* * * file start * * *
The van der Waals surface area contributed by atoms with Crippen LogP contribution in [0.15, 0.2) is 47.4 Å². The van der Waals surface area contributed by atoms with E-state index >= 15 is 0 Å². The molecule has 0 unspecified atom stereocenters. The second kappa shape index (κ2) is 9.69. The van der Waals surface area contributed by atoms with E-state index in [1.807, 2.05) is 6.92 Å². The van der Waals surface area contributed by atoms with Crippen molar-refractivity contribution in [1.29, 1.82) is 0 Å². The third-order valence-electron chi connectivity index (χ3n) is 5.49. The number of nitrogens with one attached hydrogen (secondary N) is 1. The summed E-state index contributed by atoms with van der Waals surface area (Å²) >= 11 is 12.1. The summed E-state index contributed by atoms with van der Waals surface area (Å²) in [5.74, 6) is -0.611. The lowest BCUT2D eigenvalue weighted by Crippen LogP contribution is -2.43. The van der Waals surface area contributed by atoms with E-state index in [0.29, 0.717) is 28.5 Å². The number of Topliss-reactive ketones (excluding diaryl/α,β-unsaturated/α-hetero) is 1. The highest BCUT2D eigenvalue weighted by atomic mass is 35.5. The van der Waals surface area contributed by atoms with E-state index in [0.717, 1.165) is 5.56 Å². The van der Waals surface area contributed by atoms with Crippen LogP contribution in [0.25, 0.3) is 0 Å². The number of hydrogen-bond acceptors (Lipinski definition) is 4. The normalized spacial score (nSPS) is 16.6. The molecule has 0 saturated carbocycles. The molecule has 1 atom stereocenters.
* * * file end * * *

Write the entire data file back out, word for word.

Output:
The van der Waals surface area contributed by atoms with Crippen LogP contribution in [0.15, 0.2) is 47.4 Å². The van der Waals surface area contributed by atoms with E-state index >= 15 is 0 Å². The molecule has 0 unspecified atom stereocenters. The second kappa shape index (κ2) is 9.69. The van der Waals surface area contributed by atoms with E-state index in [1.807, 2.05) is 6.92 Å². The van der Waals surface area contributed by atoms with Crippen molar-refractivity contribution in [1.29, 1.82) is 0 Å². The third-order valence-electron chi connectivity index (χ3n) is 5.49. The number of nitrogens with one attached hydrogen (secondary N) is 1. The summed E-state index contributed by atoms with van der Waals surface area (Å²) >= 11 is 12.1. The summed E-state index contributed by atoms with van der Waals surface area (Å²) in [5.74, 6) is -0.611. The lowest BCUT2D eigenvalue weighted by Crippen LogP contribution is -2.43. The van der Waals surface area contributed by atoms with E-state index in [0.29, 0.717) is 28.5 Å². The number of Topliss-reactive ketones (excluding diaryl/α,β-unsaturated/α-hetero) is 1. The highest BCUT2D eigenvalue weighted by atomic mass is 35.5. The van der Waals surface area contributed by atoms with E-state index in [0.717, 1.165) is 5.56 Å². The van der Waals surface area contributed by atoms with Crippen LogP contribution in [0.25, 0.3) is 0 Å². The number of hydrogen-bond acceptors (Lipinski definition) is 4. The normalized spacial score (nSPS) is 16.6. The molecule has 0 saturated carbocycles. The molecule has 1 atom stereocenters.